Chilly civility marks Bush-McCain union

GOP front-runner gets a lukewarm nod from former rival

May 10, 2000|By Paul West | Paul West,SUN NATIONAL STAFF

PITTSBURGH -- From the outset, it was clear who was in charge and who was the second banana when George W. Bush and John McCain met yesterday. The food in the hotel suite where they talked said as much: Coffee. Bagels. Pastries.

"Uh, no donuts," observed McCain, who subsisted for months aboard his campaign bus by feeding a craving for his favorite breakfast food.

In spite of the apparent oversight and continued chilliness between the two men, Bush got what he wanted from the private meeting with his vanquished rival. McCain emerged from the session and, at a somewhat awkward news conference, delivered a line the Republican nominee-to-be has waited two months to hear.

"I endorse Governor Bush," he said, though he had to be prodded by a reporter's question to use the word "endorsement." McCain lightheartedly repeated the line five times for good measure.

"By the way, I enthusiastically accept," chimed in Bush, who stood shoulder to shoulder with the Arizona senator, grinning.

The meeting may have put to rest any possibility that McCain would get the second spot on the Republican ticket. Bush made no attempt to change McCain's mind when the senator reiterated in private his standard comment that he wasn't interested in the job of vice president.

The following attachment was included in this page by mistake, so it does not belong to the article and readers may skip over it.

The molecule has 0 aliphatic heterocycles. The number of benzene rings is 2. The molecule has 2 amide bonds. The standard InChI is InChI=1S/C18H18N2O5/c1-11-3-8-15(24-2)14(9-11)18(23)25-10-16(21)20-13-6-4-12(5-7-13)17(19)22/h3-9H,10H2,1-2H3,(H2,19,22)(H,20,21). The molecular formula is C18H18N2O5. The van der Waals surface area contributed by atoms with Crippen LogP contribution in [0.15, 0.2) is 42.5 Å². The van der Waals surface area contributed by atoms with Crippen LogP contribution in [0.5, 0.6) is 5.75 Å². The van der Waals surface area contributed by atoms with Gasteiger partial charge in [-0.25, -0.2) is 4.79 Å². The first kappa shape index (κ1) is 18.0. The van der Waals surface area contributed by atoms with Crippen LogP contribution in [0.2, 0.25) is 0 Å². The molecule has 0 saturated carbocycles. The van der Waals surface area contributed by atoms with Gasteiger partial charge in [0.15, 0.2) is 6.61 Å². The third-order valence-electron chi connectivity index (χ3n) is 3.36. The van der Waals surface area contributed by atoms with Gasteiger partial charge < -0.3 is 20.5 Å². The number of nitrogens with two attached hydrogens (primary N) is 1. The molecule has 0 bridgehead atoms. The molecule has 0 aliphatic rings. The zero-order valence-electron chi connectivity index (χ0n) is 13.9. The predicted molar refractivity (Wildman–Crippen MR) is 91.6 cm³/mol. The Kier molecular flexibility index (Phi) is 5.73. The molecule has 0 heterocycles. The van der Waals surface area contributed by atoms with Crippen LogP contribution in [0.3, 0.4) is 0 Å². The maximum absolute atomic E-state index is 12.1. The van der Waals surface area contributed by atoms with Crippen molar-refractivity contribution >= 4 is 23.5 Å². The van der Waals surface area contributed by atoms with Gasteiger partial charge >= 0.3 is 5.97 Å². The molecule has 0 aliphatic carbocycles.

There was no embrace and only the briefest of handshakes as the two finished facing the cameras. McCain dutifully delivered his lines of praise, without much warmth or enthusiasm.

McCain's comment, in an interview last week, that he might not actually endorse Bush yesterday had created some doubt about what he intended to say.

But McCain, agreeing with a reporter's suggestion, said he had decided to "take the medicine now."

Perhaps tellingly, both men described the meeting in the arid language that diplomats often use to mask disagreement.

Bush called it "a very frank discussion." McCain remarked that it had been "a very useful and helpful conversation."

Bush was sipping coffee in the suite at the William Penn hotel in downtown Pittsburgh when McCain arrived shortly before 8 a.m., according to Karen Hughes, the Bush campaign's communications director.

After aides withdrew, the two men made small talk about mutual friends and associates, including Bush's father and former President Ronald Reagan. They chatted about issues, including taxes and a campaign-finance system that has lurched out of control. And they got around to taking care of some substantive political business.

Pre-emptive move

McCain said he pre-empted the question of an endorsement by telling Bush, "Look, I'm going to campaign for you."

Bush then introduced the issue of putting McCain on his list of possible running mates, by asking for the senator's counsel about the vice-presidency.

"I don't want to be considered," McCain informed him.

"I take you at your word," replied Bush, presumably foreclosing the matter for good.